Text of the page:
Our goal was to compare behavioral- and information-based interventions aimed at increasing prescription of inspiratory muscle training (IMT) for people with chronic obstructive pulmonary disease (COPD) by interdisciplinary teams during pulmonary rehabilitation (PR).
Six hospital PR programs were randomly assigned to a behavioral- or information-based intervention. Both interventions provided evidence supporting IMT and its prescription details. However, the behavioral-based intervention focused on barriers and challenges to IMT prescription informed by a nationwide survey and the theory of planned behavior (TPB). It included hands-on practice and content, in part, was driven by learners' questions. In contrast, the information-based intervention delivered information in a typical didactic education session followed by a demonstration and question period. It was supplemented with evidence-based research articles. The primary outcome was the change in prescription rate of IMT for COPD patients by determining the difference during the 6 months preceding compared to the 6 months during the interventions.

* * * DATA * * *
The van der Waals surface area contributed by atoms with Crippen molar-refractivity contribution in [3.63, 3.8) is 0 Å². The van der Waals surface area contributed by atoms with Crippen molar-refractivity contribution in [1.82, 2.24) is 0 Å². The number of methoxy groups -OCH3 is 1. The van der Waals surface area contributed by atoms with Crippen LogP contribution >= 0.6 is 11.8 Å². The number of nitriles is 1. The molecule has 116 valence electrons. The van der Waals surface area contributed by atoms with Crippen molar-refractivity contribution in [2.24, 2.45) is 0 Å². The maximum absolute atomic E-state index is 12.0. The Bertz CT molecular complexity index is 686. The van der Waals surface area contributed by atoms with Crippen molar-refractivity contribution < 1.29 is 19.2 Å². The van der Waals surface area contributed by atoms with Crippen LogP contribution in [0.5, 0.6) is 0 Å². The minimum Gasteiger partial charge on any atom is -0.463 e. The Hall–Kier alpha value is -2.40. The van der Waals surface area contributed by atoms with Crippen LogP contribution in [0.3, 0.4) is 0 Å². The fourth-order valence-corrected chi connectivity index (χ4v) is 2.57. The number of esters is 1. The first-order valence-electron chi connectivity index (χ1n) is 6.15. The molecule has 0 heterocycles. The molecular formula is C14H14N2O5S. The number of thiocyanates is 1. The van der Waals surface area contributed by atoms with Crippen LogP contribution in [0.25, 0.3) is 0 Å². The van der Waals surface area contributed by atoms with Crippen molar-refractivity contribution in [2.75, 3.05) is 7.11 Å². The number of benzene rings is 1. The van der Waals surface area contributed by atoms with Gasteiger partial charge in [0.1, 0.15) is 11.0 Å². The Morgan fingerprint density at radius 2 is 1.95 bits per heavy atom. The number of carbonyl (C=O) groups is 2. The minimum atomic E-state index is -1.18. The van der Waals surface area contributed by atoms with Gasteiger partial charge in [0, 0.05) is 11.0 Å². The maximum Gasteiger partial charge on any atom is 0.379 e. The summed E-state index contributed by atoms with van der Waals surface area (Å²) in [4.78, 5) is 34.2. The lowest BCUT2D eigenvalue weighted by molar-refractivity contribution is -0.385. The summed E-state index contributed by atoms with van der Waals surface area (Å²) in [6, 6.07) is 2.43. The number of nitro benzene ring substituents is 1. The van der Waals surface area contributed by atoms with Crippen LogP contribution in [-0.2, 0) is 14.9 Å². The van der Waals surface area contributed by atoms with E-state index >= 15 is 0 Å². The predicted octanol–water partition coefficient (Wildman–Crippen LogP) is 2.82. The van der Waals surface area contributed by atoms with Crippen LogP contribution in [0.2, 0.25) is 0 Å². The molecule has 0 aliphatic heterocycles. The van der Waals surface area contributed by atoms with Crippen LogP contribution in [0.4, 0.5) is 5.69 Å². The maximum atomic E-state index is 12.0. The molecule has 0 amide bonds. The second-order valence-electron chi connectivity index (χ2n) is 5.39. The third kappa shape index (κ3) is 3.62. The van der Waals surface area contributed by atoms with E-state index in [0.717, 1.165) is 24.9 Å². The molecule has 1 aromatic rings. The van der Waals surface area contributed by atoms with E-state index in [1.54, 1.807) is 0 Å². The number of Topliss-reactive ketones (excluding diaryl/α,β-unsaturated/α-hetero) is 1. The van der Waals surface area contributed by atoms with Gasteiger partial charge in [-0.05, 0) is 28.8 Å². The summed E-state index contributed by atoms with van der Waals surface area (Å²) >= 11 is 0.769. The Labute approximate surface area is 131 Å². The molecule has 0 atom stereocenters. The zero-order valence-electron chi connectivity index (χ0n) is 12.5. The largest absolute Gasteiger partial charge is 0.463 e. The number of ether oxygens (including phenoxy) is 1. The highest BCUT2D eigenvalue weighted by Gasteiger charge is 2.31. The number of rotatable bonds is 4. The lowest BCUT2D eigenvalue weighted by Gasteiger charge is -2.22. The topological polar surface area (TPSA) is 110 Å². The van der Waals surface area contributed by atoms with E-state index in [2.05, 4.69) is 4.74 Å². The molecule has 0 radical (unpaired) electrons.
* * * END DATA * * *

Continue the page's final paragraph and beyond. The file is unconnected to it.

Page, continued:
Sixty-one health professionals and 488 COPD outpatients within 6 PR programs participated. No COPD patients were prescribed IMT at any of the sites during the 6-month preintervention phase. The behavioral-based intervention resulted in an IMT prescription rate of 10.2% to people with COPD, whereas the information-based intervention resulted in no IMT prescriptions.
A behavioral-based intervention that is based on TPB and addresses challenges identified by health professionals is more effective than a traditional lecture approach to increase health professionals' prescription of IMT for patients with COPD.